md15-01Malta is bracing itself for a week of tension, trauma and drama. No, it’s not General Election week; nor is it the start of World Cup fever; the Russia-Ukraine stand-off has not so far caused any perceptible concern.

It’s Eurovision Song Contest week!

Now, if there has to be a totally useless, tasteless, talent-less, mind-numbingly boring and horrendously effete variety show, it just HAS to be the Eurovision Song Contest. Well, anyway, that is my take of it.

md15-02This is where I seemingly happen to be out of sync with 95% of the rest of the population of Malta and Gozo which has taken to this annual farce just as the proverbial duck takes to water.

By Gad – it’s going to be a week of euro-song-this and euro-song-that. Malta’s 26 performances since it first entered in 1971 will be dusted down, analysed and regurgitated; debates will be held and Malta’s entry and prospects will be discussed ad nauseum and the song will be played so many times you will eat, drink and dream it. Back-to-back air time on radio and television stations will ensure round-the-clock awareness the finals will be held in Copenhagen this Saturday – and bookies have given odds-on Malta will once again make the final on the big night.

md15-03Families and groups of friends will cluster around television sets; every restaurant and bar will tune in for the event; house parties will be organised and aspirant brides and grooms will ensure their wedding night will not clash with the event.

So, what lies behind this craze for what is really nothing more than a kitsch Lady GaGa charade? Malta is the smallest nation in Europe and mixing it annually with the big boys on their own territory seems to get the adrenalin boiling. Many feel the national honour and prestige to do well is at stake and hence the tremendous surge of energy that goes into selection, rendering and execution.

md15-04It even escalates to political level with each year’s performers having a photo session with the country’s Prime Minister!

Considering Malta’s miniscule population compared to the teeming millions of other nations, the country has fared remarkably well. The first few appearances in the early 70s were in Maltese and the lyrics were good but totally wasted and the decision taken that as from henceforth English would be used. Malta pulled out in 1976 but returned with gusto in 1991 and at one point achieved eight top ten places in a row including second place finishes in 2002 and 2005 and three third places. md15-05Indeed, the general opinion in 2005 was that Malta deserved first place but was pipped at the post by a bloc vote for Greece.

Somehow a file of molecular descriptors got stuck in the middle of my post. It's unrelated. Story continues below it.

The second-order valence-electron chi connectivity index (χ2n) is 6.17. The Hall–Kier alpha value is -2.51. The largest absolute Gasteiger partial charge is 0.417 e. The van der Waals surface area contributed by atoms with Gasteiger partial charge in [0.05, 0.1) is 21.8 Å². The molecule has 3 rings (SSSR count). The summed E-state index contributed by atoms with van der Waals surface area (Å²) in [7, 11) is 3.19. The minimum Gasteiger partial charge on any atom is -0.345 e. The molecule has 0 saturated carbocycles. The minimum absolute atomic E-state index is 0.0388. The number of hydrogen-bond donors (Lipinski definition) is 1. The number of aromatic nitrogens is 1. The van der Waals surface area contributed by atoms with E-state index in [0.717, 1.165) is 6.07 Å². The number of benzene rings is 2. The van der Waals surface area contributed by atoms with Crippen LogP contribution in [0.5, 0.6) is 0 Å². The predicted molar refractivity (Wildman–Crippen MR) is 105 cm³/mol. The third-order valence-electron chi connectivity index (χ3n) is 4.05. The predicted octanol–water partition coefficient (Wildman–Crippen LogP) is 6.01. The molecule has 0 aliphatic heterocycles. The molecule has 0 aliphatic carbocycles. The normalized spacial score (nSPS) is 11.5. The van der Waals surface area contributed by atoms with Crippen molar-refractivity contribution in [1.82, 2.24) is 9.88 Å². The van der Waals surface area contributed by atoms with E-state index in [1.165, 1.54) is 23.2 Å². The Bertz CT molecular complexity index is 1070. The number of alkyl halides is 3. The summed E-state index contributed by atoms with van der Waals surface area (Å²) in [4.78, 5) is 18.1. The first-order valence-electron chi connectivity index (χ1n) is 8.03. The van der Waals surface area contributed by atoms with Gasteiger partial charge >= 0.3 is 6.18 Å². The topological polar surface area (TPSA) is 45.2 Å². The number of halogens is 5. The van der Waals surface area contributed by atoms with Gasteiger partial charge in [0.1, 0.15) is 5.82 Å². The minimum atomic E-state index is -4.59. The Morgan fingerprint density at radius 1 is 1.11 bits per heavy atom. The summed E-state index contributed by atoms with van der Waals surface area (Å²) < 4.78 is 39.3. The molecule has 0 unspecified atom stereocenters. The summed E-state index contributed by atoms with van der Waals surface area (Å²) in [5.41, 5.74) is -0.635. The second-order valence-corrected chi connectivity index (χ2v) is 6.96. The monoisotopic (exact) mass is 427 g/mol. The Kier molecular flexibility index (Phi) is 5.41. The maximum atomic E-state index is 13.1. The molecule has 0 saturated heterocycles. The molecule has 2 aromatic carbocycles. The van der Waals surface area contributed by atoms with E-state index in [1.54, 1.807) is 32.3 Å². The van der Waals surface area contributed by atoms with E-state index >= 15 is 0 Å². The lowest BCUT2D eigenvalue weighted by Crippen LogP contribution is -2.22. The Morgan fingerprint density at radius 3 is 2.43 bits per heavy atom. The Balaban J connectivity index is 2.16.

Malta has the best placement record of the countries that have never actually won the contest.

md15-06This year’s entry will be rendered by the group “Firelight” singing “Coming Home” (maybe shades of the England World Cup national football song although the World Cup has miserably failed to “return home” to England since 1966!). The group is a family unit of siblings and cousins with antecedents who were also past participants.

Fortuitously, Malta has never actually won because winners have to follow-on by staging the next year’s contest and the financial burden on the island’s economic resources would be pretty crippling, besides which I would have to face a whole year of wallowing in accompanying tripe.

md15-07There was a time when contestants like Cliff Richard, Sandie Shaw, Gigliola Cinquetti and Domenico Modugna made the contest bearable but that time has long passed. However, the shameful bloc voting technique has remained; Sweden votes for Norway, Finland and Denmark; Norway votes for Sweden, Finland and Denmark whilst Russia and The Ukraine vote for each other – but AH – will they do that this year? One wonders …

md15-08Meanwhile, don’t bother to give me a shout this week because I will be wearing ear muffs and blinkers – that is unless somebody writes to tell me that Terry Wogan has come out of retirement and will once more be giving his blisteringly sarcastic commentary of the event – the ONLY reason I bothered to watch the event in recent years.

About Albert Fenech

Born in 1946, Albert Fenech’s family took up UK residence in 1954 where he spent his boyhood and youth before temporarily returning to Malta between 1957 and 1959 and then coming back to Malta permanently in 1965. He spent eight years as a full-time journalist with “The Times of Malta” before taking up a career in HR Management but still retained his roots by actively pursuing freelance journalism and broadcasting for various media outlets covering social issues, current affairs, sports and travel.